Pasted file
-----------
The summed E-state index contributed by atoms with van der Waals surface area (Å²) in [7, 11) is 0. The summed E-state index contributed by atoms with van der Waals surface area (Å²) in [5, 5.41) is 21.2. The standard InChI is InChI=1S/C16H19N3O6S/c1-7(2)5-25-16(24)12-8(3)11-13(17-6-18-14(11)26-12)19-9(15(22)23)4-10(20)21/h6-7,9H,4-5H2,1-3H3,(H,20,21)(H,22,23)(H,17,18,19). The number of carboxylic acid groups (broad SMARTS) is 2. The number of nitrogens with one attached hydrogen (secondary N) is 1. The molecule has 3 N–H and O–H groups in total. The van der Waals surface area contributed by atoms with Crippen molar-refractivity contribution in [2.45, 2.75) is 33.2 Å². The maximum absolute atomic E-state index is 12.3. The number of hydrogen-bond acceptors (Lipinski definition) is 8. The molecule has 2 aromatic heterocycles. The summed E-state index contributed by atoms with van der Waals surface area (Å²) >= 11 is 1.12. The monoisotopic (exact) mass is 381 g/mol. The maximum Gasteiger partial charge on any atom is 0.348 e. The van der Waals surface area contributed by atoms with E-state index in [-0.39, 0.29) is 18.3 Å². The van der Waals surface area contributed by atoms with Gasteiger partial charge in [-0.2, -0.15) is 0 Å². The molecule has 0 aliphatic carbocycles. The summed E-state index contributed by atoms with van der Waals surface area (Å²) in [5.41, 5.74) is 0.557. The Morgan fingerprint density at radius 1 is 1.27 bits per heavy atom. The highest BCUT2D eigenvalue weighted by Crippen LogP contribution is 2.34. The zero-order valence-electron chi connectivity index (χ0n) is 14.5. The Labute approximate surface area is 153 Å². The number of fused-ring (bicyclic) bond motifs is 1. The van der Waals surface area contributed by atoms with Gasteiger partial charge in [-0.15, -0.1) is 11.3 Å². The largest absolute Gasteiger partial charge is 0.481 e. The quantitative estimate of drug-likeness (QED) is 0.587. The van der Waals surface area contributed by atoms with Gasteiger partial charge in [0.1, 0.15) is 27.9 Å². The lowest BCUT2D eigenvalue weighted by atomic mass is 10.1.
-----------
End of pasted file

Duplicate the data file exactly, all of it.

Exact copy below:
The summed E-state index contributed by atoms with van der Waals surface area (Å²) in [7, 11) is 0. The summed E-state index contributed by atoms with van der Waals surface area (Å²) in [5, 5.41) is 21.2. The standard InChI is InChI=1S/C16H19N3O6S/c1-7(2)5-25-16(24)12-8(3)11-13(17-6-18-14(11)26-12)19-9(15(22)23)4-10(20)21/h6-7,9H,4-5H2,1-3H3,(H,20,21)(H,22,23)(H,17,18,19). The number of carboxylic acid groups (broad SMARTS) is 2. The number of nitrogens with one attached hydrogen (secondary N) is 1. The molecule has 3 N–H and O–H groups in total. The van der Waals surface area contributed by atoms with Crippen molar-refractivity contribution in [2.45, 2.75) is 33.2 Å². The maximum absolute atomic E-state index is 12.3. The number of hydrogen-bond acceptors (Lipinski definition) is 8. The molecule has 2 aromatic heterocycles. The summed E-state index contributed by atoms with van der Waals surface area (Å²) >= 11 is 1.12. The monoisotopic (exact) mass is 381 g/mol. The maximum Gasteiger partial charge on any atom is 0.348 e. The van der Waals surface area contributed by atoms with E-state index in [-0.39, 0.29) is 18.3 Å². The van der Waals surface area contributed by atoms with Gasteiger partial charge in [-0.2, -0.15) is 0 Å². The molecule has 0 aliphatic carbocycles. The summed E-state index contributed by atoms with van der Waals surface area (Å²) in [5.41, 5.74) is 0.557. The Morgan fingerprint density at radius 1 is 1.27 bits per heavy atom. The highest BCUT2D eigenvalue weighted by Crippen LogP contribution is 2.34. The zero-order valence-electron chi connectivity index (χ0n) is 14.5. The Labute approximate surface area is 153 Å². The number of fused-ring (bicyclic) bond motifs is 1. The van der Waals surface area contributed by atoms with Gasteiger partial charge in [-0.15, -0.1) is 11.3 Å². The largest absolute Gasteiger partial charge is 0.481 e. The quantitative estimate of drug-likeness (QED) is 0.587. The van der Waals surface area contributed by atoms with Gasteiger partial charge in [0.1, 0.15) is 27.9 Å². The lowest BCUT2D eigenvalue weighted by atomic mass is 10.1.